I'm blind as a bat, as the old saying goes. Just ask the folks at my eye doctor.
I know when they mention numbers to me regarding my sight, the numerals reach astronomical proportions. I bet the numbers don't even appear on any of their charts or referral materials.
It's always interesting to start an eye exam and getting asked to read the chart of the wall. First, I usually have to find the chart before we move on.
My eyes are so bad, and I'm not proud about that by any means, but when I have to close one eye and read the letters on the chart, the top letter looks like a black blob.
Not a fuzzy line with fuzzy appendages. Not a fuzzy circle. Not a fuzzy square.
It's just a big black blob.
And forget about trying to read any of the fuzzy black lines that progress down the chart.
I'd gone several years without an eye exam and had run out of contacts a good while back. I'd worn my glasses constantly for about a year and a half.
During that time, scratch after scratch gouged into the protective coating on the lenses making it more and more difficult to see between them.

It almost became impossible to see, really. I'd have to turn my head and move my eyes around to find the best path through the scratches so I could see.
People I would interview would often inquire about how I could see through the glasses.
I'm happy to say I made an eye appointment and now have new glasses and contact lenses. Everything is taking some getting used to for me.
I'm in night and day dailywear contacts I toss out after wearing them for a month. The contacts are totally different than the ones I used to wear. These, with one eye for distance and one eye for close up, are an adventure. Once I get the hang of them, I'm going to like them a lot.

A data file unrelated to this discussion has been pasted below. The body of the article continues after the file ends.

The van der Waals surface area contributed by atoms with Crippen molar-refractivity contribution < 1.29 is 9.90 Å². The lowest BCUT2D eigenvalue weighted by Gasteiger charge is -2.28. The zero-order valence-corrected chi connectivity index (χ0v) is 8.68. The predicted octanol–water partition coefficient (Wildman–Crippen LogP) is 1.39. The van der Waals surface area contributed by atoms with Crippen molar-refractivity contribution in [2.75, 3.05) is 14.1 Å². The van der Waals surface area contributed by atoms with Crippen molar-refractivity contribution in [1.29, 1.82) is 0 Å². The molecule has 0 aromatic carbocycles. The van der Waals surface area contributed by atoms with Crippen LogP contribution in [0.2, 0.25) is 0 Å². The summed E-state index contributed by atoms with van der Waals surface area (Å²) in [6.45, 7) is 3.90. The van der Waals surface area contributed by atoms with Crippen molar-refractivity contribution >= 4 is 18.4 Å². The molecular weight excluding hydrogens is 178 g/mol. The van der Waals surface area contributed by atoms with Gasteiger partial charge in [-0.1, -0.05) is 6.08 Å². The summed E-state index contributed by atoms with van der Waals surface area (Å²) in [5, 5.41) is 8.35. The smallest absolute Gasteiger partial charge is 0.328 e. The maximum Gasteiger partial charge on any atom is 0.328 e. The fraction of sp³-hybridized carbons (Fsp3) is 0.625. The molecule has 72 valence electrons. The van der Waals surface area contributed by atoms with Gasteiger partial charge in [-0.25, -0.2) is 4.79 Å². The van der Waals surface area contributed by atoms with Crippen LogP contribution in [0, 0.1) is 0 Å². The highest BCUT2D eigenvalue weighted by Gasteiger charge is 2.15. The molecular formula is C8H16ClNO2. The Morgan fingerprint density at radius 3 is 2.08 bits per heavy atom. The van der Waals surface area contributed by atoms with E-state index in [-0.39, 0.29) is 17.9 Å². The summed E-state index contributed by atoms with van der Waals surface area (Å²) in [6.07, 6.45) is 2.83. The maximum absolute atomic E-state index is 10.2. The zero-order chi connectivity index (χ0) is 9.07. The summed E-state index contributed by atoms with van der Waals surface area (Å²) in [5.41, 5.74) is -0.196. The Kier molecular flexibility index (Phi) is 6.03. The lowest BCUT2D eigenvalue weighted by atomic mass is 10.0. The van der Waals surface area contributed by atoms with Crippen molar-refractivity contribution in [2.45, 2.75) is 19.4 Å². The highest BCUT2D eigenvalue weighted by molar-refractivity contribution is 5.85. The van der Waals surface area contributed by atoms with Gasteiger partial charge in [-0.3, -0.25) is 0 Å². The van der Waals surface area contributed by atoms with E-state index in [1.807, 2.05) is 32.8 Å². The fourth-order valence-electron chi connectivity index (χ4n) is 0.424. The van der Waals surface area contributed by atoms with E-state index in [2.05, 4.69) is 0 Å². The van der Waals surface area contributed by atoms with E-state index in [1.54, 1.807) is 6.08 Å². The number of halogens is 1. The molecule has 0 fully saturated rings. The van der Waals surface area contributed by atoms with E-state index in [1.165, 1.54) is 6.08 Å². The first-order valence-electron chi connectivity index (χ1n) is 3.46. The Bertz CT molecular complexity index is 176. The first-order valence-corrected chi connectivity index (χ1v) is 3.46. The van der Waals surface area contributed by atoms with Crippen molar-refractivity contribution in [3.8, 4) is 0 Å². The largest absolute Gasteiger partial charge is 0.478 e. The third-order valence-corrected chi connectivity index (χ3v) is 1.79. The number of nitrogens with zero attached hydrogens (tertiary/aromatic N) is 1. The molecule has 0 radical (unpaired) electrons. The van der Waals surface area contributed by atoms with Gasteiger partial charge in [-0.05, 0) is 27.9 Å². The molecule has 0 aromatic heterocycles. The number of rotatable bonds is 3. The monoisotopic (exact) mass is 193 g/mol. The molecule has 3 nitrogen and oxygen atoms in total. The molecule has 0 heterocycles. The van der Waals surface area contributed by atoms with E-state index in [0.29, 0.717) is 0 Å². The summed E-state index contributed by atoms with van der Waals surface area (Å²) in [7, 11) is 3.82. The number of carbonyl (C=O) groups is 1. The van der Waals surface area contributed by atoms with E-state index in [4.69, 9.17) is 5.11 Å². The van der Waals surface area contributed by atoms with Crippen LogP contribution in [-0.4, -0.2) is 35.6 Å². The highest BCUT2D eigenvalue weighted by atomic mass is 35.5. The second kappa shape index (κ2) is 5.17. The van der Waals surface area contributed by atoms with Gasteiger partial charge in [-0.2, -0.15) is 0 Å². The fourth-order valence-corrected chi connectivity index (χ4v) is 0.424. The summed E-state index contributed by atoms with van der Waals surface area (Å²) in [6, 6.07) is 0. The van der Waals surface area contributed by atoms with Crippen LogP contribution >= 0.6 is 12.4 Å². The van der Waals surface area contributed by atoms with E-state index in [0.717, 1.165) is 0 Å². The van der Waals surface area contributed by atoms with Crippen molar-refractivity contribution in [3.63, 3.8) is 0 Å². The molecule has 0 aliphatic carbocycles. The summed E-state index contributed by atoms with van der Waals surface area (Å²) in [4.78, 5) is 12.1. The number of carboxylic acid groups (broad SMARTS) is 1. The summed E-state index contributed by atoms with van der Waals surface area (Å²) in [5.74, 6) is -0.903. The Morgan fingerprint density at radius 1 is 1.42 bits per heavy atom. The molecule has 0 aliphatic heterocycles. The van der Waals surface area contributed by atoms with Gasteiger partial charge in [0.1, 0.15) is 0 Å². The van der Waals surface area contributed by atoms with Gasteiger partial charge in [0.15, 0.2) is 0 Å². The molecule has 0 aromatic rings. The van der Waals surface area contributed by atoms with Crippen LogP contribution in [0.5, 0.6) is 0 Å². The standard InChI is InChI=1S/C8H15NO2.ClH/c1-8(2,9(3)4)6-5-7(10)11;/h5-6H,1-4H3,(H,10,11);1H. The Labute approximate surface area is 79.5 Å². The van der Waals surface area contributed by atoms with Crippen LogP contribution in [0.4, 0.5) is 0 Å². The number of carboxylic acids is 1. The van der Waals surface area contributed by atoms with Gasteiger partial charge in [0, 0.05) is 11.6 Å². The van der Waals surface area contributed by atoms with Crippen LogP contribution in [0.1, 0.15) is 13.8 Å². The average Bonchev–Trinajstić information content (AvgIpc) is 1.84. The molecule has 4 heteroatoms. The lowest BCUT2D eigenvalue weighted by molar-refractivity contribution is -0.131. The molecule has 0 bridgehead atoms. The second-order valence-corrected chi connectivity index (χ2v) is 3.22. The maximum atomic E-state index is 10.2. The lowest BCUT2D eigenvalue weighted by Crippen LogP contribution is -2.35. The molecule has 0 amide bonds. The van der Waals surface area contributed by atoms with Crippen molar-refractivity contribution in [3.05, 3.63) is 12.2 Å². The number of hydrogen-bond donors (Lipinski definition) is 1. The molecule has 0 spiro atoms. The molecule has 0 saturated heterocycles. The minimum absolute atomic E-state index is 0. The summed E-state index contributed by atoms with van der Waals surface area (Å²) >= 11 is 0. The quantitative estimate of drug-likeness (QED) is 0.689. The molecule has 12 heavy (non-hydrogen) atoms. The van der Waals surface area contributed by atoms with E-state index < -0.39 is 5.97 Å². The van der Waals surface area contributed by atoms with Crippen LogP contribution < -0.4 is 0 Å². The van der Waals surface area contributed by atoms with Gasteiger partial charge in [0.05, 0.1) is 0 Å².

The glasses are progressives. I like them a lot. Like the contacts, once I get the hang of them, I'm going to like them.
It's fitting with my big 5-0 birthday fast approaching I be in bifocals, or whatever they are being called these days.
It was great not to have to look at the world through crosshatched scratches on my glasses. The difference is incredible.
I used to think eye doctors had some of the coolest equipment. I even liked the machine that puffed air onto your eye. Now, I'm not so sure because it seems like it takes a year and a day when they're spinning the dials on the machine that you look through to fine tune the lenses. You know the one ... is A better than B? How 'bout now? Is this better than this? That machine.
When I first started wearing glasses, I was still in grade school. I'm sure it was during one of those school eye exams I was told I couldn't see and needed to make an appointment with an eye doctor.
So my mom took me to the eye doctor in town. Eye exams back then were done with the room as dark as a cave.
I should have known I was in trouble starting right then and there. The lenses were about a thick as Coke-bottle glass and just as heavy.
When the eye doctor called to let us know the glasses were ready, we went to pick them. When my mom opened the door and we walked outside, I stopped and looked around. Mom, realizing I had stopped, turned around and looked at me. She asked, "What's the matter?"
I answered, "So this is what the world is supposed to look like?"
I was in that familiar situation following this latest eye exam. Walking out of the office with my contacts in was an eye-opening experience. Just like back then, I again realized just what the world should look like, and it looks great.

Sitarz can be reached at 943-2529 or via email at jsitarz@indexjournal.com. Views expressed in this column are those of the writer only and do not represent the newspaper's opinion.